• In addition to posting an agenda item, announce to all members in a separate email that a potential decision is under discussion;
• Establish a clearly defined process for collecting and responding to comments, questions, and concerns. Individual members must have adequate time to comment, a specified time must be stated, and a response mechanism must be defined; and
• Document the process of receiving comments, questions, and concerns and address them in minutes or other communications.
If a member raises objections to the decision, and the team cannot resolve those objections, the member or the team can request that the decision be treated as “major.”
Significant decisions include those that meet at least one of the following criteria:
• Could not be resolved as “routine” decisions,
• Involve budgeted funds used for unbudgeted items,
• Involve expenditures of budgeted funds for specific items in the range of $1,000 to $5,000, including Reserve Funds.
• Involve changes in the use or appearance of common or limited common elements, or
• Require input from more than one team.
Examples of Significant Decisions: implementing recommendations of acoustical study, determining need for and use of common storage, changing the color of walls in the common house, creating new garden beds.
Examples of “clearly defined process” for collecting comments: Presenting options and asking members to mark their preference, requesting responses by email, survey via e-mail or hard copy to gather input, scheduling a discussion circle to promote dialogue.
3. Major Decisions
Teams must present major decisions to a membership business meeting to be made using the consensus process.
Major decisions include those that:
• Could not be resolved at the “routine” or “significant” decision level,
• Involve unbudgeted funds for unbudgeted items;
• Involve expenditure of funds above $5,000;
• Set policy, community rules, or precedents; or
• Involve issues on which members have expressed widely divergent values and views.
Examples of Major Decisions: Fencing the SE corner, policy on user’s fees, use of e-mail, budget allocations, increases in fees.
4. Emergency Decisions:
Emergency decisions are those where the health, safety, or security of residents or facilities will be endangered or damaged if action is not taken quickly. Emergency decisions should be made by as many team and/or board members as can be effectively included in the decision. If expenditure of amounts in excess of the budget is needed, a board member (preferably the treasurer and/or president) should be included in the decision.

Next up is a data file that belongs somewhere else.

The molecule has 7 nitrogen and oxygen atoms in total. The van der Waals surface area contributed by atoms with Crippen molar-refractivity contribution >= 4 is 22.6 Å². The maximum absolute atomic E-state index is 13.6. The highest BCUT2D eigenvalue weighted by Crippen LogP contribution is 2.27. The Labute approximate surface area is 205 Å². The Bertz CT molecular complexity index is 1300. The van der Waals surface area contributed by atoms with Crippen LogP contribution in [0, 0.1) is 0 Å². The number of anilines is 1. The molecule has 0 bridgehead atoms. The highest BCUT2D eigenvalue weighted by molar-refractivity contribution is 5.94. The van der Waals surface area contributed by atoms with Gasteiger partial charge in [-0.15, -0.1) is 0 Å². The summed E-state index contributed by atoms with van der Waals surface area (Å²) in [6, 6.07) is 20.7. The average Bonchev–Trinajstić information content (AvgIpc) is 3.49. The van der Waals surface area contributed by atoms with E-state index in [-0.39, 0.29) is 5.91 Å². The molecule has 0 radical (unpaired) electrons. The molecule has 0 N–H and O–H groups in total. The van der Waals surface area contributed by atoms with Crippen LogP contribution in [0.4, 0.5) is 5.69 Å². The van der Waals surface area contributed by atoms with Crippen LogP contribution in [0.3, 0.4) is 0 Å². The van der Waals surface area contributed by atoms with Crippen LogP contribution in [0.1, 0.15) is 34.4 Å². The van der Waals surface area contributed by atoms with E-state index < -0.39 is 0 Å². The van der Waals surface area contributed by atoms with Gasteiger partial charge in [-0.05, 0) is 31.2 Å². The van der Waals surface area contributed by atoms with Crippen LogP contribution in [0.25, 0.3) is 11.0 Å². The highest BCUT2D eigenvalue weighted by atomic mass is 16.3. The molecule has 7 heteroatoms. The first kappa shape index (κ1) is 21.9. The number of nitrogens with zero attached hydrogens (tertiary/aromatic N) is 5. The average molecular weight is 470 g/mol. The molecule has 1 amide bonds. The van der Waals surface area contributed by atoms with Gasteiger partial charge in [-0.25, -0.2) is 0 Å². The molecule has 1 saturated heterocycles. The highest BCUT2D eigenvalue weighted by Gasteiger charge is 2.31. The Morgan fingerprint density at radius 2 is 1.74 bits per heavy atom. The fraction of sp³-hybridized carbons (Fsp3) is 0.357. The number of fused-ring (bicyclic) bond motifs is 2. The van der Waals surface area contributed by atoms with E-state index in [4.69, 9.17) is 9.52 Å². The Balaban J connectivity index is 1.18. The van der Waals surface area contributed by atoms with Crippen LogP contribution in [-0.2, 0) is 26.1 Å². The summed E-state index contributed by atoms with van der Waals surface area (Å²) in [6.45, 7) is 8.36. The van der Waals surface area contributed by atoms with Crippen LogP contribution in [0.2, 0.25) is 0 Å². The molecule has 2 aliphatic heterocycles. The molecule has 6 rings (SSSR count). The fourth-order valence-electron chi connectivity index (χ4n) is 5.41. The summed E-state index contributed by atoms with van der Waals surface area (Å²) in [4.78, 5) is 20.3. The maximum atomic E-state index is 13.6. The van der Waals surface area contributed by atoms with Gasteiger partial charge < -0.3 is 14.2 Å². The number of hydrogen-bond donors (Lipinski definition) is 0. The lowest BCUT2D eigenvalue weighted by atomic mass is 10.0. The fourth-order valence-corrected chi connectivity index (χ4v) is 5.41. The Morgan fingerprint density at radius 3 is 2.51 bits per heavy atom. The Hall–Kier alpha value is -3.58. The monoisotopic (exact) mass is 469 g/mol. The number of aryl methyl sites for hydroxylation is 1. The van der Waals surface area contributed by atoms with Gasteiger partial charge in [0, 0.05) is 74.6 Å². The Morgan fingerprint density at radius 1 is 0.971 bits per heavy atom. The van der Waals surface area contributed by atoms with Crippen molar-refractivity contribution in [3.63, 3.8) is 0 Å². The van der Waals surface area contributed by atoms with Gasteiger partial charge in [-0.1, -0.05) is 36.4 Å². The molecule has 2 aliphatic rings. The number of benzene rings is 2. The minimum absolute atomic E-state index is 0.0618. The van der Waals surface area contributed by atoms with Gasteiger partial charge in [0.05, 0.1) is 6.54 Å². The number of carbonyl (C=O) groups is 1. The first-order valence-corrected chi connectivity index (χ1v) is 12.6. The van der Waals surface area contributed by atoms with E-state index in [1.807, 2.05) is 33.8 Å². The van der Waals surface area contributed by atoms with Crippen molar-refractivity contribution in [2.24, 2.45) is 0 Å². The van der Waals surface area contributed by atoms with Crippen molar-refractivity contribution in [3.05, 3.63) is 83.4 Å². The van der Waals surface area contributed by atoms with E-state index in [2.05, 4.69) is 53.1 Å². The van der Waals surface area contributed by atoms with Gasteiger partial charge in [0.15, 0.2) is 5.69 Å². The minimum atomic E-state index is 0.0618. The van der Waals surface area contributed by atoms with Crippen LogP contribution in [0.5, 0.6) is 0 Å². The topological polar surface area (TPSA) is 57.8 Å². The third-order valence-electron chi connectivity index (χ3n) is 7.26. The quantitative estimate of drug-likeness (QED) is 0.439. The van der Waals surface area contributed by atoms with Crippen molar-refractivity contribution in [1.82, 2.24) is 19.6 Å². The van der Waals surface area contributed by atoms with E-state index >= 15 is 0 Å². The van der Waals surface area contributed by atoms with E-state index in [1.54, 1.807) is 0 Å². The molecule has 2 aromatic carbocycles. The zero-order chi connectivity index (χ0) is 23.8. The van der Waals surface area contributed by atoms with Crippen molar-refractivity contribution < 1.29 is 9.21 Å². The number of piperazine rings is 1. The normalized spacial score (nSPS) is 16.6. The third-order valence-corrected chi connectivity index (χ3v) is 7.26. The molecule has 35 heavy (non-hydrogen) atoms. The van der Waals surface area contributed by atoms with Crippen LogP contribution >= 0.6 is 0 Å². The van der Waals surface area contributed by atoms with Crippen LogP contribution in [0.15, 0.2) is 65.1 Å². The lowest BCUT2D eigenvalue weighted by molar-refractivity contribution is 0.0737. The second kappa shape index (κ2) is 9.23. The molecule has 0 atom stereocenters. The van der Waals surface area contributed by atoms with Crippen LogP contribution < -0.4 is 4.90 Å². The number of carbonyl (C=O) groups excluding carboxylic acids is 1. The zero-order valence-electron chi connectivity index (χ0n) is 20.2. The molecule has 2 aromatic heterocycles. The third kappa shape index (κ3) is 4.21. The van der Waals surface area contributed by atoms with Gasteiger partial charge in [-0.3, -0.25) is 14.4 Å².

The decision and its implications should be communicated to the membership as soon as possible.
Board Responsibility in Decision-Making
The Board’s responsibilities include, but are not limited to, ensuring that teams are following the wishes of the membership, posting meeting notices, agendas, and minutes, communicating decisions, and responding to individual members.
This policy will be reviewed within two years of the date of its last review. Such review may be limited to a discussion in a membership meeting to remind members of the provisions of the policy.
June- July 2001. Policy initially drafted by Jean Hoff as Board President, 19 June 2001; reviewed by Sandra Hinson and revised for 20 June 2001 board meeting; revised to respond to board comments and reviewed by Debbi Reeves and Sharon Villines, 23 June 2001; revised for posting to main list, 1 July 2001.
July 2001. Discussed in Teams. Comments sent to Sharon Villines.
1 August 2001. Revised to incorporate comments and address questions and discussion by the Board. Revised by the board and placed on the agenda of the membership meeting.
3 August 2001. Distributed to tvc-members email list.
12 August 2001. Presented for consensus.
18 August 2001. Revised by the Board
26 August 2001. Presented for consensus .
16 September 2001. Revised by Jean Hoff
16 September 2001: Presented for consensus. Concern expressed by member who Will Stand Aside: The policy is overly procedural and does not reflect the neighborly value of co-housing where we talk to each other and make decisions through personal interactions.
Resolution: Respect the decision to stand aside and be certain to document from her the correct phrasing for her concern.
30 Sep 2001: Consent Achieved. Posted 30 Sep 2001
2005-2007 Subject of two year long process of reexamining decision making and the consensus process.
Discussed at two Membership Meetings (April 1, 2007 and one earlier). Proposed revised draft distributed to TVC-Members 7 Aug 2007 and discussed on 11 Aug 2007.
5 Sep and 9 Sep 2007: Revisions distributed and discussed.
9 Sep 2007: Consent achieved 9 Sep 9 2007.